How do I select an IMB postgraduate advisor?
So you have decided to become a postgraduate research student. Congratulations!
Two of the most important challenges you will face are Choosing a Principal Advisor, and Convincing a Principal Advisor to Choose You. No doubt you will be looking for a Principal Advisor that is an internationally respected expert in their field, heading a well resourced, innovative and highly productive research group, regularly publishing high impact papers in leading scientific journals. Ideally they should consistently attract high levels of research funding in the form of government grants and industry investment - after all, excellent science is not cheap. Most importantly you should be on the look out for a Principal Advisor with a reputation for attracting, training and mentoring highly talented research students. IMB Lab Heads meet all these criteria.
Choosing a Principal Advisor
Know your interests and your strengths! Before you make contact with a potential Principal Advisor ask yourself, what area of science do I find most exciting and do have the prior training and grades to convince someone to take me on as a postgraduate candidate in that field? Do your homework! Research individual IMB Lab Heads, visit their websites, read their papers, learn of and understand their research and achievements, and where possible attend their seminars/lectures at conferences/meetings etc... Identify and target that one IMB Lab Head that you want above all others to be your Principal Advisor. Generic emails to several IMB Lab Heads lack a sense of commitment and are unlikely to be effective. If you want a leading international scientist (an IMB Lab Head) to take you on as a postgraduate candidate, requesting that they invest their time, energy, resources and funds, do them the courtesy of taking the time to decide for yourself who is your number one choice. As a first start try the IMB website, and don't forget that many IMB Lab Heads maintain their own specialist research group websites - so take the time to find and read these sites. You might also consider making contact with students and/or staff in the target research group, to get some feedback on the advisory skills of the Lab Head. Take the time to choose well!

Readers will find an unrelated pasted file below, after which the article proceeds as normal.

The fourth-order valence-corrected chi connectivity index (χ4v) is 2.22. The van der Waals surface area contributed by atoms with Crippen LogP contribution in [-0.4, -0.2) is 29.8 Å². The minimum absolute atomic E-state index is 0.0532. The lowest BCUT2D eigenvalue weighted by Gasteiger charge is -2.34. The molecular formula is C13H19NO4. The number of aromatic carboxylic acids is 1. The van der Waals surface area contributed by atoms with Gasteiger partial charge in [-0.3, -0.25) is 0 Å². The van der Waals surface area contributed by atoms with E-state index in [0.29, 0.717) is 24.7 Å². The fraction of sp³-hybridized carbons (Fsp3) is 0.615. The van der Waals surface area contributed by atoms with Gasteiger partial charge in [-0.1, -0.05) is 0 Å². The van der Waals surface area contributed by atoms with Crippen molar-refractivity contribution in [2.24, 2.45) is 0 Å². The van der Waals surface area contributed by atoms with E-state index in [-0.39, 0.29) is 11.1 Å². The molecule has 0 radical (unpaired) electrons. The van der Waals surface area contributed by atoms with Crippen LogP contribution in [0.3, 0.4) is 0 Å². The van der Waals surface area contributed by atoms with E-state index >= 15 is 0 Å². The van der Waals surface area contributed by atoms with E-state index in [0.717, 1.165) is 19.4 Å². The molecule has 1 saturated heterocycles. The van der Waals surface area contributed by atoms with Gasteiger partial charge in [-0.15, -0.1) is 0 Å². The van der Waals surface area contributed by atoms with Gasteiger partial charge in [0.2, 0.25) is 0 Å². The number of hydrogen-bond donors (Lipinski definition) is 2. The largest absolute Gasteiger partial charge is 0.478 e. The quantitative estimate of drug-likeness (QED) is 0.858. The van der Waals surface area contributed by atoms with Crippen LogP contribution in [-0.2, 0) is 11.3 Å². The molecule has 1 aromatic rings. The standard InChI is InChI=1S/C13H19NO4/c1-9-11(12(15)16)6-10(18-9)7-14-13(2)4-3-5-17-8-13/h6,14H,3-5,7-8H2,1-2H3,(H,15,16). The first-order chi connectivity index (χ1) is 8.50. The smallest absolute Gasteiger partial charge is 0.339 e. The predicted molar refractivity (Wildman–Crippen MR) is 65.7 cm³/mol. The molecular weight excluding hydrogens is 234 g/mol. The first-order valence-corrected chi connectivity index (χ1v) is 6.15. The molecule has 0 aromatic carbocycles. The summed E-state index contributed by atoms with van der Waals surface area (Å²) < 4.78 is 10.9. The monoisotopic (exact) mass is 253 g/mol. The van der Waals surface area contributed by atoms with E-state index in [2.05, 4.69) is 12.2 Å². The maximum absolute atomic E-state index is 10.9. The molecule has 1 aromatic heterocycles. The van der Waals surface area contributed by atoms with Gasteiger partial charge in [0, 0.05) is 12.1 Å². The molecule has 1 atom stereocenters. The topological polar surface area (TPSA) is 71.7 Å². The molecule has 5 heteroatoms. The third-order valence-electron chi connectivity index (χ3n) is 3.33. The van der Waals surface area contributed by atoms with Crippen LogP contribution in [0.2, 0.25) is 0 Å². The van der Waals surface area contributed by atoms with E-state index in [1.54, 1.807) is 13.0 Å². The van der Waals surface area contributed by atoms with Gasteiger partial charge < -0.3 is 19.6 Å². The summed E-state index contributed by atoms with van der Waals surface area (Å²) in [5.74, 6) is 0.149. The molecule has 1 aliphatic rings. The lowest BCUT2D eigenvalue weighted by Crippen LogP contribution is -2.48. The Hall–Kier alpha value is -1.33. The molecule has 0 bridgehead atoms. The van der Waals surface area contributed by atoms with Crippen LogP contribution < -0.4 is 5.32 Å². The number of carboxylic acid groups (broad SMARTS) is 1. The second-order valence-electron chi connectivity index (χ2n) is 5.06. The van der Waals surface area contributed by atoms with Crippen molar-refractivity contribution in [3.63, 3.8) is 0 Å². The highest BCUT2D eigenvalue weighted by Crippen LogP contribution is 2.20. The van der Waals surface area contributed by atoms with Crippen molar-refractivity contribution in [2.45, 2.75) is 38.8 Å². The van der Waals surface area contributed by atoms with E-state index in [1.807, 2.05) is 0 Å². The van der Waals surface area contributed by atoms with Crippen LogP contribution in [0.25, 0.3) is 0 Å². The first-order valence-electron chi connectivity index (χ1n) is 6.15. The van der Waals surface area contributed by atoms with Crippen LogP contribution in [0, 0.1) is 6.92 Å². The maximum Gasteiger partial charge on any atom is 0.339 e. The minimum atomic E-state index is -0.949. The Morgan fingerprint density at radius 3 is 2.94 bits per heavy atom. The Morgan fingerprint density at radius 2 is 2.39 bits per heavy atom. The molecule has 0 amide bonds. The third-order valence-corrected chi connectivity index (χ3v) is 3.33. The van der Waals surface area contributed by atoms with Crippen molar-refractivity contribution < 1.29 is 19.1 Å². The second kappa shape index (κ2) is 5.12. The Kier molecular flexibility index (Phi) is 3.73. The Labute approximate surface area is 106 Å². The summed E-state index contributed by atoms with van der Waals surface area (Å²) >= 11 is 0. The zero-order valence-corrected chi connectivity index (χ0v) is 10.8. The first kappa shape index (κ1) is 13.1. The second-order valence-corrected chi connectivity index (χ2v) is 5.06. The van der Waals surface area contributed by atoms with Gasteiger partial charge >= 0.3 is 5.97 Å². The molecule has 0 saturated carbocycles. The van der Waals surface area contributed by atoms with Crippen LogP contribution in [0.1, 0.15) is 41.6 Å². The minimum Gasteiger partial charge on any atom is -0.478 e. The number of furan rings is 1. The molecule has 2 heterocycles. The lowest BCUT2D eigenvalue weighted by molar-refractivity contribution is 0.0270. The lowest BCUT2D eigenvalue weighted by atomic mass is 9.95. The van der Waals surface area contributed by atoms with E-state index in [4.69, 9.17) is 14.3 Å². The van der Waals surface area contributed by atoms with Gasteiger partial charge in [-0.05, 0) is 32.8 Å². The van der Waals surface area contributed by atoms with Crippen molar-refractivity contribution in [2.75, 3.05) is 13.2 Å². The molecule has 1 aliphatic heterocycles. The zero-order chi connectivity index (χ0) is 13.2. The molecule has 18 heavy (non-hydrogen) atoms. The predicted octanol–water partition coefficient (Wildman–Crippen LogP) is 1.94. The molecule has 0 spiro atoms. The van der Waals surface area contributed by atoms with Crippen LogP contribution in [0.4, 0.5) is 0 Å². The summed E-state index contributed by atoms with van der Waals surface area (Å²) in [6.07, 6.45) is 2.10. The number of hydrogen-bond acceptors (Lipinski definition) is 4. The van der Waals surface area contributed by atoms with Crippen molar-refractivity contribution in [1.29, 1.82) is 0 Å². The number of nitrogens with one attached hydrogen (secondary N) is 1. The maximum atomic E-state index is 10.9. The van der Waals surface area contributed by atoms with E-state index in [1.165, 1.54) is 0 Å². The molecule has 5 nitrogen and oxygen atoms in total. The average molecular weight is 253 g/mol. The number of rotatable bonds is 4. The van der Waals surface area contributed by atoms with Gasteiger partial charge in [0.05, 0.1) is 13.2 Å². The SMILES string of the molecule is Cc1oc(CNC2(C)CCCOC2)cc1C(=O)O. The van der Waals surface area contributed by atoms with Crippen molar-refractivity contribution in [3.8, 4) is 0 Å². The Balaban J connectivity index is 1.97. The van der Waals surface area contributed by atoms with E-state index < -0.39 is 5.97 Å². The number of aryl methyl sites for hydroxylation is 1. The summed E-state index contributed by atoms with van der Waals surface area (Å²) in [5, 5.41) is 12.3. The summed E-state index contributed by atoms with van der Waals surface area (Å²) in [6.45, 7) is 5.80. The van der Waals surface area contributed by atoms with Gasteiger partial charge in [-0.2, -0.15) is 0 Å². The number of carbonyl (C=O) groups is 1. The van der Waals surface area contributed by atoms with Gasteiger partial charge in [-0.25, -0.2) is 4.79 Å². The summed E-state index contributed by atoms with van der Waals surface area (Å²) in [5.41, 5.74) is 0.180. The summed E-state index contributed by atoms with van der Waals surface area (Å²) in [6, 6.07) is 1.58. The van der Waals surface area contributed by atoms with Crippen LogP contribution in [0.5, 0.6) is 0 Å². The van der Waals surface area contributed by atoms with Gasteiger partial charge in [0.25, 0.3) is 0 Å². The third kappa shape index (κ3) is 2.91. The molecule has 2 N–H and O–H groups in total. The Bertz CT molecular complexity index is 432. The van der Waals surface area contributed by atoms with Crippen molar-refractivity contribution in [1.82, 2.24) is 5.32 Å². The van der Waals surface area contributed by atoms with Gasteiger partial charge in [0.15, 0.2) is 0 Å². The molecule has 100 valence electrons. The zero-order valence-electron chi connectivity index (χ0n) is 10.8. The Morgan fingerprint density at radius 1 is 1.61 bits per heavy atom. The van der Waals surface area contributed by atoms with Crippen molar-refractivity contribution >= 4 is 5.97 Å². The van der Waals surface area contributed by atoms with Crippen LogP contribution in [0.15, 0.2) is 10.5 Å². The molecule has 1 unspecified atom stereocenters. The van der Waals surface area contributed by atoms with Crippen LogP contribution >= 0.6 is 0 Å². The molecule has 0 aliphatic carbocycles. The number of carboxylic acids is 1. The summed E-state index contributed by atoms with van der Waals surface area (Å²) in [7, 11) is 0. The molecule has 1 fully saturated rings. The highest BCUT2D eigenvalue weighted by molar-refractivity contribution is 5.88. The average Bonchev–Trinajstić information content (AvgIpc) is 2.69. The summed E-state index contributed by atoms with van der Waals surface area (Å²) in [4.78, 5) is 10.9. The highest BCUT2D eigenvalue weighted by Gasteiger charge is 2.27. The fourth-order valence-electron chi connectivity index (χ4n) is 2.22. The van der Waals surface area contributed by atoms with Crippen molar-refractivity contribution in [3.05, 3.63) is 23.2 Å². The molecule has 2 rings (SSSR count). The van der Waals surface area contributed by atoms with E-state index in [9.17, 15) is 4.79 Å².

Convincing a Principal Advisor to Choose You
So you have identified an IMB Lab Head as your ideal Principal Advisor. Congratulations. Now you have to convince them to choose you. IMB Lab Heads receive hundreds of enquiries every year from hopeful research students. Getting first contact right is critical. If you are fortunate you may be able to pitch your case in person, for example at a conference or after a seminar, lecture or tutorial. Alternatively you may have had a prior placement in an IMB lab, as an undergraduate student, or an occupational trainee, or an Honours student. While this personal contact will not guarantee acceptance as a postgraduate candidate, it at least ensures that your case is heard. If you can't manage personal contact then make your email count. Some tips for getting your email noticed. Address the email to the Lab Head by name, and demonstrate very clearly that you understand what research they do, what some of their recent achievements have been, and that this is an excellent fit with your experience, ability and interests. To be competitive domestic applicants must have Honours I and a high undergraduate GPA in relevant subjects, while international applicants must have a suitable Masters degree with a significant research component, a high undergraduate GPA in relevant subjects, and must meet the UQ English language requirements. By all means attach supporting documents (CV etc...) to your first contact email. If you sell your case well in this email the IMB Lab Head will respond positively, requesting additional details - possible by an IMB Expression of Interest (EOI) Form) and/or a face to face (Skype?) meeting.
For more details see:
- How do I select an IMB postgraduate project?
- Am I eligible/competitive for postgraduate study?
- How do I apply to be an IMB postgraduate candidate?